Alpine Linux has become quite popular as Docker base image due to its size. However, instead of the common glibc it uses muslc which could impact you depending on what software you run on it.
Here’s a list of reasons for using a mainstream distribution for your python applications instead of Alpine:
- Nobody publishes Alpine wheels, so you have to build libraries from source (e.g. cryptography, pandas, numpy). Even if you can make it work, there may be inconsistency in the behavior from what the library authors intend/test/experience.
- Size has zero bearing on your computer bill here. Anecdotally, Alpine packages are usually slower (require more compute, not less).
- It is highly unlikely that the cost of storage of one image vs the other is more than a couple hours engineering work.
- Musl has different malloc, different libm, different pthreads. These things all will impact performance in some way (maybe better, maybe worse), and will hit implementation bugs in libraries at some point because someone coded too specifically against glibc. This + development time tradeoff risk doesn’t seem worthwhile, especially in data science where many libraries are needed and the library quality varies so wildly and often aren’t even portable beyond one specific version of one specific Linux distribution.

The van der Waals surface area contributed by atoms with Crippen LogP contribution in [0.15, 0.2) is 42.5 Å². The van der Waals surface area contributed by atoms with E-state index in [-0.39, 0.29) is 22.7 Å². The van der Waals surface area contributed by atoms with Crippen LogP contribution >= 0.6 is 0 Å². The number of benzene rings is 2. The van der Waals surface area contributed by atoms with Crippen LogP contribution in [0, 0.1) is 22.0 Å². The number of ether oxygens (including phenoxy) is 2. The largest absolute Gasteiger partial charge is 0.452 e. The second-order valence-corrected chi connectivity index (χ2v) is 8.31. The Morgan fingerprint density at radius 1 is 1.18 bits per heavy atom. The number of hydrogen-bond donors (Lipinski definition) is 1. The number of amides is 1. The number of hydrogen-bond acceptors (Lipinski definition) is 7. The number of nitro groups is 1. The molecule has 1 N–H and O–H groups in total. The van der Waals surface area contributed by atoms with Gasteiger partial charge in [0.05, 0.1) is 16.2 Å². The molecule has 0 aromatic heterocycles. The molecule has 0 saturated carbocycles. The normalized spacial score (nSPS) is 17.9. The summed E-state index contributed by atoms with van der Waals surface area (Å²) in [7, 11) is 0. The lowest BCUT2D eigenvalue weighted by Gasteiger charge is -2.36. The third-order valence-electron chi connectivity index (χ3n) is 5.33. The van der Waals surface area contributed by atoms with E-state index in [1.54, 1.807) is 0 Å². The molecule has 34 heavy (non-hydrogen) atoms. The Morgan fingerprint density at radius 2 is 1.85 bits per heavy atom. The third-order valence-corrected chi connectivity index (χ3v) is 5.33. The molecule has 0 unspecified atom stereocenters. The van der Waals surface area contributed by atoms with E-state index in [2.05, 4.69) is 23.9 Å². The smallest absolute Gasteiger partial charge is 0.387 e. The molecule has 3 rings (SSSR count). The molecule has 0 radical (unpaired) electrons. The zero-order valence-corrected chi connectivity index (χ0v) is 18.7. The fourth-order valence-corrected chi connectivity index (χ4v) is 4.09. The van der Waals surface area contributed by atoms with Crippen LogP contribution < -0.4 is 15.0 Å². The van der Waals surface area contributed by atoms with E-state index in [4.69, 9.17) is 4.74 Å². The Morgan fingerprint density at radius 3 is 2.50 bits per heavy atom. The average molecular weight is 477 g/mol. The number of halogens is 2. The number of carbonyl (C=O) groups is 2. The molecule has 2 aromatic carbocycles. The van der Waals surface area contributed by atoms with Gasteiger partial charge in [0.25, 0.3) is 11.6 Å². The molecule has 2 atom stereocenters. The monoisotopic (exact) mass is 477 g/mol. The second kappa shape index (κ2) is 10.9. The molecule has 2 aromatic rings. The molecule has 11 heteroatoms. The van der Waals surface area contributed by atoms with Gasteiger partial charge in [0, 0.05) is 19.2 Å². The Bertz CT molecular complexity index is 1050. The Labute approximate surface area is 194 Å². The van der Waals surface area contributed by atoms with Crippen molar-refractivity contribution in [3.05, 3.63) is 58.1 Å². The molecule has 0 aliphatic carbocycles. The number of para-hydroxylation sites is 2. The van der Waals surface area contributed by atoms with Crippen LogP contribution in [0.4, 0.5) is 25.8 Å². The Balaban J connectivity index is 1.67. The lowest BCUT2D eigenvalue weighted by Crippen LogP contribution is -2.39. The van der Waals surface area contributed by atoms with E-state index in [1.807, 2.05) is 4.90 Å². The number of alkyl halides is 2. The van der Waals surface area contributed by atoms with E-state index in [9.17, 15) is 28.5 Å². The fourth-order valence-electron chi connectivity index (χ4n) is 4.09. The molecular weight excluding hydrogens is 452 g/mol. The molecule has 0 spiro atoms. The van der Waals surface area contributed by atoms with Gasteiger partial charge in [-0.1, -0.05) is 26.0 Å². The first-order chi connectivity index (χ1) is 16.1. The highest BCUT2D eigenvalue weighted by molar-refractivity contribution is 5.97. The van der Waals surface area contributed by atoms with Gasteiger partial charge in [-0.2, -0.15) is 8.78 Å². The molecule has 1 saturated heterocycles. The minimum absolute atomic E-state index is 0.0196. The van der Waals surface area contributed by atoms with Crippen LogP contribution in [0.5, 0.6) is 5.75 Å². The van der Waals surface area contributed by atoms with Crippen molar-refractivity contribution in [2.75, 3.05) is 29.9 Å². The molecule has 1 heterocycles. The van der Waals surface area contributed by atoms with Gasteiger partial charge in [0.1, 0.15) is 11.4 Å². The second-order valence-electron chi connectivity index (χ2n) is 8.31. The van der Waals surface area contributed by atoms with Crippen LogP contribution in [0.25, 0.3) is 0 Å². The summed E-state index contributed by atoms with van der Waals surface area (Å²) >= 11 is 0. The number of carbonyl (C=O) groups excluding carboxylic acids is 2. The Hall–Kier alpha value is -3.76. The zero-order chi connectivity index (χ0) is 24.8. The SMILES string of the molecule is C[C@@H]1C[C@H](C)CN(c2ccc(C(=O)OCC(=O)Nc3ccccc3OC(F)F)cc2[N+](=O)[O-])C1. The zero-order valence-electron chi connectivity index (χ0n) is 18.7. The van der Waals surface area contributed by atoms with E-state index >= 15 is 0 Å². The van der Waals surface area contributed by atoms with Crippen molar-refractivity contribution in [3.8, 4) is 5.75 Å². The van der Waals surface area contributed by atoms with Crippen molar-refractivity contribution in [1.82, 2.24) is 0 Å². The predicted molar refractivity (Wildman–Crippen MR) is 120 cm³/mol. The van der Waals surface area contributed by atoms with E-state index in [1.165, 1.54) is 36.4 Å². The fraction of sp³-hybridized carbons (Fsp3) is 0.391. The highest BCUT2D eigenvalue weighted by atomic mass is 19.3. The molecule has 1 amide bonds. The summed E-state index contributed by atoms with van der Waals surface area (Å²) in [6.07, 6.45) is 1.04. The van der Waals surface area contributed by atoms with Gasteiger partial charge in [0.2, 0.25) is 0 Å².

Read using Alpine can make Python Docker builds 50× slower for an in-depth explanation.
Let’s look at a real-world example:
$ docker run --rm -it python:alpine apk add alpine-sdk libffi-dev time pip install pandas cryptography ... real 16m13.104s user 16m9.311s sys 0m7.847s
and then repeat with python:slim:
$ docker run --rm -it --entrypoint=bash python:slim time pip install pandas cryptography ... real 0m12.107s user 0m6.410s sys 0m0.947s
This was on a 3990X (64C128T 256GB ram). Is your CI this fast? Now which is bigger? The alpine one is now much bigger!
See, you’re are much better off using a debian-based distro like -slim, it’s more or less the same size, it’s way more compatible. It saves build time, debug time, hassle.
- python:alpine is 107MB
- python:slim is 193MB
That 86MB becomes ~0% once you install your other packages. But for sure you will spend hours debugging why its different, yielding negative cost savings unless you are running thousands of instances or need to spool up in the absolute lowest time in some highly dynamic serverless environment.
Still not convinced? There is no list of security flaws (CVE) maintained for alpine, so tools like Clair (SAST) don’t scan it properly. The closest is the alpine-secdb:
The purpose of this database is to make it possible to know what packages has backported fixes. It is not a complete database of all security issues in Alpine, and it should be used in combination with another more complete CVE database.
Unless you want massively slower build times, larger images, more work, and the potential for obscure bugs, you’ll want to avoid Alpine Linux as a base image.